In her first meeting with TCG’s CEO, Michelle Thomas, McNair, who had only been a resident of Killeen for five months, conveyed that there was a void in institutional knowledge, and she had done as much research as she could to communicate the housing need. TCG tapped into their resources to get housing needs data, demographics, rental unit availability, how units are being impacted by the Soldiers assigned to Fort Cavazos and created a comprehensive analysis of Killeen’s housing burden. Because of the LIH capacity grant, TCG provided the technical assistance needed to help the city assemble what McNair considers a strong application. The City Council was very encouraging and appreciative of what was developed on behalf of the city of Killeen.

Count the cost.

Federal funding is available at historic levels, and so is the assistance needed to apply for those funds, but at what cost? In the case of the LIH program, the cost is the time and effort it takes to fill out a three-page application requesting help with applying for grants aimed at realizing your community’s full potential to address climate impacts and build racial wealth equity. For Killeen, the cost of not seeking assistance to apply to HUD for $10 million in federal funding would have been unbearably high. Barriers to housing opportunities caused by outdated zoning and land use statutes would persist. There would be little chance of developing and preserving affordable housing. Infrastructure would continue to deteriorate, and the overall quality of life for a tremendously underserved community as well as Soldiers, Veterans, and their Families would decline.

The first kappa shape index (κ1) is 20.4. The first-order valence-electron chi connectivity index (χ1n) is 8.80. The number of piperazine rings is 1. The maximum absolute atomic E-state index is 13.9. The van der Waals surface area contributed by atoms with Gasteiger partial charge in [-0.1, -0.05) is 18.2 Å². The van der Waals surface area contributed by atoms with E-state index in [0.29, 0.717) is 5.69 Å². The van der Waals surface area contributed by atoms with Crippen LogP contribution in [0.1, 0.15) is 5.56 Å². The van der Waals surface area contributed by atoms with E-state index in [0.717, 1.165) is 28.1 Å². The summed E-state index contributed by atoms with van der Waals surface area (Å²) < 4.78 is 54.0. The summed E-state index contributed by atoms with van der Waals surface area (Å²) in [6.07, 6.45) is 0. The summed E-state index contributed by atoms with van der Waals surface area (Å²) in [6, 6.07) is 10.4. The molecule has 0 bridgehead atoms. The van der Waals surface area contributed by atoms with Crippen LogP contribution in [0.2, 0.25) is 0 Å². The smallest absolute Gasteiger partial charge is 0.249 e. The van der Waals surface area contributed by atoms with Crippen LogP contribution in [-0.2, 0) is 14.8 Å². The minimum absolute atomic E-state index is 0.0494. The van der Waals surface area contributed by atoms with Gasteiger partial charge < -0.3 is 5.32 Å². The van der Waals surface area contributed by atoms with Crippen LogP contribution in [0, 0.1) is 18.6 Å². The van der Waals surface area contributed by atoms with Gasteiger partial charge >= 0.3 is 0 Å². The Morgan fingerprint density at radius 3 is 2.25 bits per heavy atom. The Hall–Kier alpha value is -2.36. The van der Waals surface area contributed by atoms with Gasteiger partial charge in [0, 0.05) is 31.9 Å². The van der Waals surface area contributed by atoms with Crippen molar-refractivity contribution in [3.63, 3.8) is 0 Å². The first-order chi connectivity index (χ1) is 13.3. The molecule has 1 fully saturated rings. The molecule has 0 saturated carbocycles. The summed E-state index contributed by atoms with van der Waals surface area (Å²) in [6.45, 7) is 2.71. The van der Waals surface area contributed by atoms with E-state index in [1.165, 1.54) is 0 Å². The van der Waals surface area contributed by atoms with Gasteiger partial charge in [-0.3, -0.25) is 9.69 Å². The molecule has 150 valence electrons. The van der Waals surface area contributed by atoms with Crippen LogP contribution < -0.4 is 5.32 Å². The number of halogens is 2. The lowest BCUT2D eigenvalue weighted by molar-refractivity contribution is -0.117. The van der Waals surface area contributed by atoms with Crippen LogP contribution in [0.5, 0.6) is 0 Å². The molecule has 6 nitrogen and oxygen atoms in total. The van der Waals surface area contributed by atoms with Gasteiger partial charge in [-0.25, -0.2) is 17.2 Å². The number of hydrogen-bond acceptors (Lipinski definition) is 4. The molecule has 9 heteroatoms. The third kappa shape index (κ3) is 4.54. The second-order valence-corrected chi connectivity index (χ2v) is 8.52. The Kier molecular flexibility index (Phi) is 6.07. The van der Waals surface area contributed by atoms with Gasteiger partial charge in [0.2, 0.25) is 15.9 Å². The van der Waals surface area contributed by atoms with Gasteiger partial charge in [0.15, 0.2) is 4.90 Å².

Men and women in uniform have fought valiantly for the freedoms we enjoy as a nation. Through LIH, the City of Killeen refused to surrender these military families to the status quo and has instead assembled an army to go after the funding needed to give the underserved and America’s Armored Corps access to the quality of life they deserve.

“LIH is the friend and partner that you didn’t know you needed,” said McNair. “They are enthusiastic, they are professional, they are creative with how they could put together a proposal that represents your city and reflects who you actually are. I knew that we were with the right partner from day one.”

Application details and additional information about the Local Infrastructure Hub Cohorts program can be found on SSDN's website at  For more information, contact Nick Deffley at